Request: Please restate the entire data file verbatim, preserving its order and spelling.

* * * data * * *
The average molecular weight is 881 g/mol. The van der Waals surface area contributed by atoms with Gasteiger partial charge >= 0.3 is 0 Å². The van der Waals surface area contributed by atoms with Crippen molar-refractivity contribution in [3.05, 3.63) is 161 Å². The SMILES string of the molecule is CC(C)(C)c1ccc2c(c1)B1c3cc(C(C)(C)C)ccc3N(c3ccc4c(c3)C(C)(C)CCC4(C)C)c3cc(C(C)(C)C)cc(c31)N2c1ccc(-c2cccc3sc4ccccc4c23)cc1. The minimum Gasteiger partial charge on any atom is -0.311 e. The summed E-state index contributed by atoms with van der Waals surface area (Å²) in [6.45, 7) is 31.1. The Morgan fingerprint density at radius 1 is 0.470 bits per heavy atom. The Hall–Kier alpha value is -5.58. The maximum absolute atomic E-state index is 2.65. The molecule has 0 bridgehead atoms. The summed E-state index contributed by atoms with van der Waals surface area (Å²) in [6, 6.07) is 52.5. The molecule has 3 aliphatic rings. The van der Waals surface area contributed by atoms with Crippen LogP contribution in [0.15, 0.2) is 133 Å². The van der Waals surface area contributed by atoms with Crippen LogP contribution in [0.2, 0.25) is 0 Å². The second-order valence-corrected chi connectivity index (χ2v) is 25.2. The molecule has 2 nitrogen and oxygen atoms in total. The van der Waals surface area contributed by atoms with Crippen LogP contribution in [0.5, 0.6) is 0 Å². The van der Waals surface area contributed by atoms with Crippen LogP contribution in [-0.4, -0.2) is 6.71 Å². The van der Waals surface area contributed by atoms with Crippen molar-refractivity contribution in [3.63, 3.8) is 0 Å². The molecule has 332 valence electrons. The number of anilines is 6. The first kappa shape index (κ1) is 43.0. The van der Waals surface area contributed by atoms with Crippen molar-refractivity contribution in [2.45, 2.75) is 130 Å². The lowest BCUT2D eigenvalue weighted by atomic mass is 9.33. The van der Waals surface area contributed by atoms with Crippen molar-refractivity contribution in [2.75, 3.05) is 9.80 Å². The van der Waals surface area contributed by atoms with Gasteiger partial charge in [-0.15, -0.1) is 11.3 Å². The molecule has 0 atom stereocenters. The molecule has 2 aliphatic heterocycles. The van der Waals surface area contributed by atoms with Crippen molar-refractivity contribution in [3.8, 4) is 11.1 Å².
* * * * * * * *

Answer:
The average molecular weight is 881 g/mol. The van der Waals surface area contributed by atoms with Gasteiger partial charge >= 0.3 is 0 Å². The van der Waals surface area contributed by atoms with Crippen molar-refractivity contribution in [3.05, 3.63) is 161 Å². The SMILES string of the molecule is CC(C)(C)c1ccc2c(c1)B1c3cc(C(C)(C)C)ccc3N(c3ccc4c(c3)C(C)(C)CCC4(C)C)c3cc(C(C)(C)C)cc(c31)N2c1ccc(-c2cccc3sc4ccccc4c23)cc1. The minimum Gasteiger partial charge on any atom is -0.311 e. The summed E-state index contributed by atoms with van der Waals surface area (Å²) in [6.45, 7) is 31.1. The Morgan fingerprint density at radius 1 is 0.470 bits per heavy atom. The Hall–Kier alpha value is -5.58. The maximum absolute atomic E-state index is 2.65. The molecule has 0 bridgehead atoms. The summed E-state index contributed by atoms with van der Waals surface area (Å²) in [6, 6.07) is 52.5. The molecule has 3 aliphatic rings. The van der Waals surface area contributed by atoms with Crippen LogP contribution in [0.15, 0.2) is 133 Å². The van der Waals surface area contributed by atoms with Crippen LogP contribution in [0.2, 0.25) is 0 Å². The second-order valence-corrected chi connectivity index (χ2v) is 25.2. The molecule has 2 nitrogen and oxygen atoms in total. The van der Waals surface area contributed by atoms with Crippen LogP contribution in [0.5, 0.6) is 0 Å². The van der Waals surface area contributed by atoms with Crippen LogP contribution in [-0.4, -0.2) is 6.71 Å². The van der Waals surface area contributed by atoms with Crippen molar-refractivity contribution in [3.63, 3.8) is 0 Å². The molecule has 332 valence electrons. The number of anilines is 6. The first kappa shape index (κ1) is 43.0. The van der Waals surface area contributed by atoms with Crippen molar-refractivity contribution in [2.45, 2.75) is 130 Å². The lowest BCUT2D eigenvalue weighted by atomic mass is 9.33. The van der Waals surface area contributed by atoms with Crippen molar-refractivity contribution in [2.75, 3.05) is 9.80 Å². The van der Waals surface area contributed by atoms with Gasteiger partial charge in [-0.15, -0.1) is 11.3 Å². The molecule has 0 atom stereocenters. The molecule has 2 aliphatic heterocycles. The van der Waals surface area contributed by atoms with Crippen molar-refractivity contribution in [3.8, 4) is 11.1 Å².